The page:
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Problems With Hip Replacements

Posted on: 01/27/2011
It is often the case that research results as they are published are far behind actual knowledge in medicine. And changes in medical (clinical) practice by the majorityof health care professionals is delayed even more. To combat this, many orthopedic surgeons rely on annual meetings to keep them as up-to-date as possible.

In this specialty update, current information on total hip arthroplasty (THA, otherwise known as a total hip replacement) is summarized. The ideas presented were first offered at the 2009-2010 meetings of the American Academy of Orthopaedic Surgeons, the Orthopaedic Research Society, the Hip Society, and the American Association of hip and Knee Surgeons.

Surgeons agree there are still many problems to overcome when it comes to hip replacement surgery. Two of the biggest dilemmas faced right now are the increasing number of older adults who need joint replacements and fewer surgeons specializing in this procedure. Some surgeons are shying away from hip replacement surgeries because of the high costs. There have been problems with the implants holding up. Product liability is a huge factor in this issue.

It seems like the outcomes of hip replacement are less predictable and worse now than ever before. One of the reasons for this may be the fact that so many surgical techniques are available now. Which method works best for each individual patient problem has not been determined. Problems such as bone deficiency, infection, and hip dislocation add to the many challenges faced by patient and surgeon.

There are also many more implant designs and materials to choose from. For example, more porous materials like titanium foam, cobalt-chromium foam, and tantalum foam are available. These materials make it easier for bone to fill in and around the implant to help hold it in place. The surgeon can also use cement and/or bone grafting to help seal the implant in place. All of these efforts are geared toward one thing: preventing loosening of the implant -- the most common complication of hip replacement.

Research has focused on ways to prevent implant loosening. Some surgeons have advised their patients to limit physical activities the first 12 months after receiving a hip replacement. Others have suggested low-impact sports over high-demand activities. Some studies have concluded that patient selection is really the key factor here. By looking at who ends up requiring revision surgery, it's possible to make some observations that might help.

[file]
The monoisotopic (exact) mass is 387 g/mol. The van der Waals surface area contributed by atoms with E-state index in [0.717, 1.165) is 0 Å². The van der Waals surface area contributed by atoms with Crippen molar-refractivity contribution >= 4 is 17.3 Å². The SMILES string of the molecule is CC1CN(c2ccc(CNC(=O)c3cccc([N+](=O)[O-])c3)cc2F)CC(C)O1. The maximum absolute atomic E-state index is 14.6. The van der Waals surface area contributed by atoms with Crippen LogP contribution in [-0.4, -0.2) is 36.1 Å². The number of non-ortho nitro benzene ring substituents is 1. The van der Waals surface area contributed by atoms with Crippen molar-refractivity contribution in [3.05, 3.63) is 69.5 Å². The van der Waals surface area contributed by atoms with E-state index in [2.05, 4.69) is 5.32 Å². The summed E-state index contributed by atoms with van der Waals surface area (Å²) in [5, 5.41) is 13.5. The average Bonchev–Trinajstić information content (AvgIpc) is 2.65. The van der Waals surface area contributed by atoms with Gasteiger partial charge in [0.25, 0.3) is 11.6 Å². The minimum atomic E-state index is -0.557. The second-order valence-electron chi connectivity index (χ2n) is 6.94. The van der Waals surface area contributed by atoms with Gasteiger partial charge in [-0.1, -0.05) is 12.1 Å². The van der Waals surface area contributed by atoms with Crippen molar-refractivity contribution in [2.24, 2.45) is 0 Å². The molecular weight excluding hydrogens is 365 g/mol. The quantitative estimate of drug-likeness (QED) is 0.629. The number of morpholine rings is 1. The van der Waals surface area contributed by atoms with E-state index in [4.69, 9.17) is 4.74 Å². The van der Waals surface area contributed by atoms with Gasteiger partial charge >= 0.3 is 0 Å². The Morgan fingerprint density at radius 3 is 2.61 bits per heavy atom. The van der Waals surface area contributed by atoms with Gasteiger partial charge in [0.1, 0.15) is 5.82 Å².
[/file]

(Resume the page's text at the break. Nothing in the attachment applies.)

For example, the revision rate is higher for women than men and in patients who receive smaller-sized implants. Hip resurfacing has higher revision rates than total joint replacement, especially for older patients. Getting the cup part of the hip replacement seated in the right place with the correct angle seems to be a key ingredient to success.

One of the new tools in the pipeline for surgeons to use is a special computer software that would improve patient selection and predict which hips are at risk for failure. This same software will have the ability to measure (and thereby improve) the best place for cup position. Advances have been made just from the fact that when failed implants are removed, the surgeon can examine them for changes that might help explain those failures.

For example, wear patterns and fatigue fractures of cup liners have led to improved materials that hold up better with greater wear resistance. And metal debris found in the removed implants suspected as the cause of inflammation has resulted in the increased use of polyethylene (plastic) and ceramic components.

Several recent studies have also suggested surgeons reconsider when thinking about using a metal-on-metal implant for women young enough to have children. There is evidence that ions associated with metal can cross from the mother to the developing child in utero (inside the womb).

Besides the many concerns and factors just related to the surgical technique and implants, surgeons must also pay attention to pain management, post operative complications, and rehab protocols. The cost of these operations hasn't escaped examination either. Hospital managers agree that economics and cost containment are important if joint replacement surgeries are going to continue to be affordable. And that doesn't even touch the issue of the uninsured Americans who need joint replacements.

In summary, this update on hip replacements focused on five major areas of concern. Results referred to as outcomes are at the top of the list. Implant types, designs, and surface take up the bulk of the discussion. Complications following surgery and even resulting in implant failure are discussed. And finally, economic and management issues are presented. Anyone who wants to keep up with the latest concerns and directions regarding total hip replacements will find this update helpful.

Michael H. Huo, MD, et al. What's New in Total Hip Arthroplasty. In The Journal of Bone and Joint Surgery. December 15, 2010. Vol. 92-A. No. 18.

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